Wednesday, September 9, 2009

DM Should Not = Desperation Marketing

I am floored. Flabbergasted. And, honestly, a bit saddened: saddened to see that, even today, some events organizations' direct marketing efforts are not only not getting it right, but are getting it very wrong.

The background: I recently registered on a (reputable) portal which, along with producing blogs, newsletters, etc., supports an online community, which struck me as a smart Social Media-based initiative. The company also organizes well-known industry events, including a fairly sizable event in a couple of weeks.

As part of their event marketing strategy – which may work perfectly well for this organization – the Early Bird deadline was set for two weeks prior to the event [this strikes me as a late Early Bird – more on that later]. Unfortunately, the deadline fell on September 4 – which, in the U.S., was the beginning of the Labor Day holiday.

Given that, I received an email on August 31st (last Monday) letting me know the Early Bird deadline was expiring on Friday. A perfectly reasonable communication to push the deadline and associated savings.

Then I also received another reminder on Tuesday.

And Thursday. And Friday. All with fairly similar messaging around the Early Bird Deadline discount which I Could Not Miss.

Of course, I missed it. So, on Monday (on Labor Day itself), I received an email that the deadline had been extended until Tuesday. And two emails on Tuesday letting me know The Deadline Was Near!

In short, in the course if six business days, I, Joe Prospect, received seven emails with fairly identical messaging that the Early Bird savings to this event was ending soon. Interspersed with a pair of emails (one last Wednesday – the one day I didn’t get an Early Bird email – and one today) letting me know I could get a free Exhibit Hall pass.

I forwarded one of these emails to a colleague, Roger Jarman, who very succinctly replied “They think that DM is short for Desperation Marketing.” I initially laughed … but then it bothered me. It’s these strategies and tactics which continue to present the Event Marketing in a negative light – historically, as perpetrators of “spray and pray” direct mail, and more recently as spammers. And of course, it does smack of desperation.

As Event Marketers, we need to move beyond such tactics. In this case, with proper planning, an alternate Early Bird deadline should have been utilized. (Also – see this previous posting regarding Early Bird strategies.) A longer lead time (more than two weeks) would have also allowed contingencies to be implemented if attendee numbers were below internal targets.

I certainly know and empathize that the industry continues to struggle both in generating attendees and sponsor revenue in our down economy. But in short, in the face of these challenges, resorting to a series of fairly identical daily emails is not the answer. Far from it, I would be surprised if this campaign doesn’t drive up opt-out rates and drive down open rates.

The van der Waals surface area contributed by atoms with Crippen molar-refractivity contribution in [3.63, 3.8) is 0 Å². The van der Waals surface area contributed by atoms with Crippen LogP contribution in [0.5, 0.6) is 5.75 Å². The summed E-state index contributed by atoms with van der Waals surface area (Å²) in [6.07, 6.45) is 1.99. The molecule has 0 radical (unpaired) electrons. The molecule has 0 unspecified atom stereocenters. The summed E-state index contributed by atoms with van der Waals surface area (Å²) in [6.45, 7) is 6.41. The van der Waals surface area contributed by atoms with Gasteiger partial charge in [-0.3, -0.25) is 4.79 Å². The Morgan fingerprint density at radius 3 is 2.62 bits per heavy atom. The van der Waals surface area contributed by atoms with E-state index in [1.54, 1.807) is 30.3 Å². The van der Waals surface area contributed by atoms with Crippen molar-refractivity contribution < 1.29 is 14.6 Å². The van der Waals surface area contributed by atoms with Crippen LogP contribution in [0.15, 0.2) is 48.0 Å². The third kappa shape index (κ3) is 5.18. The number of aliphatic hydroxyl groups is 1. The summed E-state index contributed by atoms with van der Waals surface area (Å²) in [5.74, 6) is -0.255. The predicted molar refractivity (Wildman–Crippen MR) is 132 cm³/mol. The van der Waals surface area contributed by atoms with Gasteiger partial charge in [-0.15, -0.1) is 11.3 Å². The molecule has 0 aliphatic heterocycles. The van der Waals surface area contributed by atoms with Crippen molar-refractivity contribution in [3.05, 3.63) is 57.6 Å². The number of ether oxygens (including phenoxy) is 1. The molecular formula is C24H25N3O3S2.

We, as Event Marketers, need to ensure our efforts and campaigns are using industry Best Practices, that we continue to go to market strategically and innovatively, and that we really need to think before we hit the “transmit” button.

Good luck!



  1. UPDATE - BtoB Magazine just posted an interesting article on email conversion:

    Good ideas around life-cycle messaging....

  2. Thanks John, great post.

    I was saddened (but not too much) to recieve an DM piece from a competitor recently that simlpy said "Hi, click here to register today, save $400 -offer expires xxxx" - No copy, no benefits, only a slight incentive, that as you rightly say, reeks of desperation.

    If anything, the tight market conditions should make us focus more than ever on the quality of our marketing efforts, as we need to show a greater value to what we do if we want to attract spend from our customers.

  3. As an event marketer of many years I have had the privlage of working for some great and not so great employers. The one thing that has been standard is that the marketing function doesn't have much control over what or how promotions go out. As conference dates move up and attendance isn't matching budgeted targets Panic sets in at the top and they lose focus of what is important and suddenly an email goes out announcing that we need to "spray and pray" the market to get their attention.

    As much as I have argued against it, I and my colleagues, are usually overruled by less cooler heads who think the messaging and content is less important than quantity of hits to prove to those above them that all efforts were made to make budget.

  4. Rafael - I've certainly been in the same position - I've actually done earlier posts arguing for Marketing to have a presence at the table.
    You are, of course, 100% correct - although I would suggest that as part of the up-front planning contingencies are put in place and monitored - i.e. what do you do if you are lagging at, say, 3 months, 2 months, 6 weeks, 4 weeks etc. - getting up-front sign-off on the contingency plan and referring to such when panic hits may help.